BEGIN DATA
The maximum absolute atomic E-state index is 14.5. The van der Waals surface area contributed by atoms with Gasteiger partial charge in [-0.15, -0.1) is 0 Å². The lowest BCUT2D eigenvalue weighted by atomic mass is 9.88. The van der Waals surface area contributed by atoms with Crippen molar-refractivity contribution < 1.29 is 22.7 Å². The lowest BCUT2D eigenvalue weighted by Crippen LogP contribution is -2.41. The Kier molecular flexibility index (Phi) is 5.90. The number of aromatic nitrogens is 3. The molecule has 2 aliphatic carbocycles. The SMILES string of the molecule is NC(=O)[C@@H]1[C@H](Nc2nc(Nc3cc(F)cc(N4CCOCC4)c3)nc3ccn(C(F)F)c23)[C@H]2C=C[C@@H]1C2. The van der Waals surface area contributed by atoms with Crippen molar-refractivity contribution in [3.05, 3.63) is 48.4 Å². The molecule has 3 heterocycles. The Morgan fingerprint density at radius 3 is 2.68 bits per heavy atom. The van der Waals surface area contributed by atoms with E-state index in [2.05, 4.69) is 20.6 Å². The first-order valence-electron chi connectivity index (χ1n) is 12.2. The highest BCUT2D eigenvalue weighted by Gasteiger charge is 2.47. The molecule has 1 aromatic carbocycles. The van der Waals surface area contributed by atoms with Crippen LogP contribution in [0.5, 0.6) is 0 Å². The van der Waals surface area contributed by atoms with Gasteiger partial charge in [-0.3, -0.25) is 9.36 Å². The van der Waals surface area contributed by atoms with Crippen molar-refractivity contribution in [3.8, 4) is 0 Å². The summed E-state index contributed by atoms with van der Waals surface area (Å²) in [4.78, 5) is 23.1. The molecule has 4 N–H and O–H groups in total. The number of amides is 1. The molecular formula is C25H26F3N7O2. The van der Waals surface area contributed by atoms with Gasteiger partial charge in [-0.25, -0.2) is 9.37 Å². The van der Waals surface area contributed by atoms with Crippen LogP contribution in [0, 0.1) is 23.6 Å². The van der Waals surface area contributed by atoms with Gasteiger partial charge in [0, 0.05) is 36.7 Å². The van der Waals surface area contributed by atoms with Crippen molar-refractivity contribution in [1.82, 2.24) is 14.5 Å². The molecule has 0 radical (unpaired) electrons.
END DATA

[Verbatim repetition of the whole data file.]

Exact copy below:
The maximum absolute atomic E-state index is 14.5. The van der Waals surface area contributed by atoms with Gasteiger partial charge in [-0.15, -0.1) is 0 Å². The lowest BCUT2D eigenvalue weighted by atomic mass is 9.88. The van der Waals surface area contributed by atoms with Crippen molar-refractivity contribution < 1.29 is 22.7 Å². The lowest BCUT2D eigenvalue weighted by Crippen LogP contribution is -2.41. The Kier molecular flexibility index (Phi) is 5.90. The number of aromatic nitrogens is 3. The molecule has 2 aliphatic carbocycles. The SMILES string of the molecule is NC(=O)[C@@H]1[C@H](Nc2nc(Nc3cc(F)cc(N4CCOCC4)c3)nc3ccn(C(F)F)c23)[C@H]2C=C[C@@H]1C2. The van der Waals surface area contributed by atoms with Crippen molar-refractivity contribution in [3.05, 3.63) is 48.4 Å². The molecule has 3 heterocycles. The Morgan fingerprint density at radius 3 is 2.68 bits per heavy atom. The van der Waals surface area contributed by atoms with E-state index in [2.05, 4.69) is 20.6 Å². The first-order valence-electron chi connectivity index (χ1n) is 12.2. The highest BCUT2D eigenvalue weighted by Gasteiger charge is 2.47. The molecule has 1 aromatic carbocycles. The van der Waals surface area contributed by atoms with Crippen LogP contribution in [0.5, 0.6) is 0 Å². The van der Waals surface area contributed by atoms with Gasteiger partial charge in [-0.3, -0.25) is 9.36 Å². The van der Waals surface area contributed by atoms with Crippen molar-refractivity contribution in [3.8, 4) is 0 Å². The summed E-state index contributed by atoms with van der Waals surface area (Å²) in [4.78, 5) is 23.1. The molecule has 4 N–H and O–H groups in total. The number of amides is 1. The molecular formula is C25H26F3N7O2. The van der Waals surface area contributed by atoms with Gasteiger partial charge in [-0.25, -0.2) is 9.37 Å². The van der Waals surface area contributed by atoms with Crippen LogP contribution in [0, 0.1) is 23.6 Å². The van der Waals surface area contributed by atoms with Gasteiger partial charge in [0, 0.05) is 36.7 Å². The van der Waals surface area contributed by atoms with Crippen molar-refractivity contribution in [1.82, 2.24) is 14.5 Å². The molecule has 0 radical (unpaired) electrons.